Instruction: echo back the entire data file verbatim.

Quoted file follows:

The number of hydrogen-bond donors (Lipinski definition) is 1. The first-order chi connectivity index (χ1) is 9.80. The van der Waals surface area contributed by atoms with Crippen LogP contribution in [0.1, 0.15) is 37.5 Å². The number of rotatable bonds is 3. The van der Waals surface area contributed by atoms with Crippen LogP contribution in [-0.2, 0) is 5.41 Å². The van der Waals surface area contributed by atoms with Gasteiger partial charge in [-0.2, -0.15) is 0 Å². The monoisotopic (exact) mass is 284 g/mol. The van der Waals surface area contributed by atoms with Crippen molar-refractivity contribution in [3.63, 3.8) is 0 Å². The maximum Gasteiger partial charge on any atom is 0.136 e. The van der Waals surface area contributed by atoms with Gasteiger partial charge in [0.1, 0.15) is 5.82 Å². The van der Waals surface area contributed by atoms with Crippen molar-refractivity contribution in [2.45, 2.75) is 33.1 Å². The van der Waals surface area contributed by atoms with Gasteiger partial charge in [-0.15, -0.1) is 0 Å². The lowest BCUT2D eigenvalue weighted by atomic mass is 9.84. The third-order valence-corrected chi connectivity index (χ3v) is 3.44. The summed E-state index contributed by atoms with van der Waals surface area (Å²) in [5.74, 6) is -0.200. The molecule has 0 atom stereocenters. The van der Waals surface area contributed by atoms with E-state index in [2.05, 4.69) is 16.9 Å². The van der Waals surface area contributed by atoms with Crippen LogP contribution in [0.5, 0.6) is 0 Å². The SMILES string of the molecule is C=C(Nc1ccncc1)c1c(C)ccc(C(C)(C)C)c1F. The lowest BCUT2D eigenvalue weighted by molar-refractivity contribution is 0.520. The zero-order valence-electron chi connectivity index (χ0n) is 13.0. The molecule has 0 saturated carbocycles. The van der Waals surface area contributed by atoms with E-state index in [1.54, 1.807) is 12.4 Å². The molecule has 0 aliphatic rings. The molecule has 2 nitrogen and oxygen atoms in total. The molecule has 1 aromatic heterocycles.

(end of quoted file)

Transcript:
The number of hydrogen-bond donors (Lipinski definition) is 1. The first-order chi connectivity index (χ1) is 9.80. The van der Waals surface area contributed by atoms with Crippen LogP contribution in [0.1, 0.15) is 37.5 Å². The number of rotatable bonds is 3. The van der Waals surface area contributed by atoms with Crippen LogP contribution in [-0.2, 0) is 5.41 Å². The van der Waals surface area contributed by atoms with Gasteiger partial charge in [-0.2, -0.15) is 0 Å². The monoisotopic (exact) mass is 284 g/mol. The van der Waals surface area contributed by atoms with Crippen molar-refractivity contribution in [3.63, 3.8) is 0 Å². The maximum Gasteiger partial charge on any atom is 0.136 e. The van der Waals surface area contributed by atoms with Gasteiger partial charge in [0.1, 0.15) is 5.82 Å². The van der Waals surface area contributed by atoms with Crippen molar-refractivity contribution in [2.45, 2.75) is 33.1 Å². The van der Waals surface area contributed by atoms with Gasteiger partial charge in [-0.15, -0.1) is 0 Å². The lowest BCUT2D eigenvalue weighted by atomic mass is 9.84. The third-order valence-corrected chi connectivity index (χ3v) is 3.44. The summed E-state index contributed by atoms with van der Waals surface area (Å²) in [5.74, 6) is -0.200. The molecule has 0 atom stereocenters. The van der Waals surface area contributed by atoms with E-state index in [2.05, 4.69) is 16.9 Å². The van der Waals surface area contributed by atoms with Crippen LogP contribution in [0.5, 0.6) is 0 Å². The SMILES string of the molecule is C=C(Nc1ccncc1)c1c(C)ccc(C(C)(C)C)c1F. The lowest BCUT2D eigenvalue weighted by molar-refractivity contribution is 0.520. The zero-order valence-electron chi connectivity index (χ0n) is 13.0. The molecule has 0 saturated carbocycles. The van der Waals surface area contributed by atoms with E-state index in [1.54, 1.807) is 12.4 Å². The molecule has 0 aliphatic rings. The molecule has 2 nitrogen and oxygen atoms in total. The molecule has 1 aromatic heterocycles.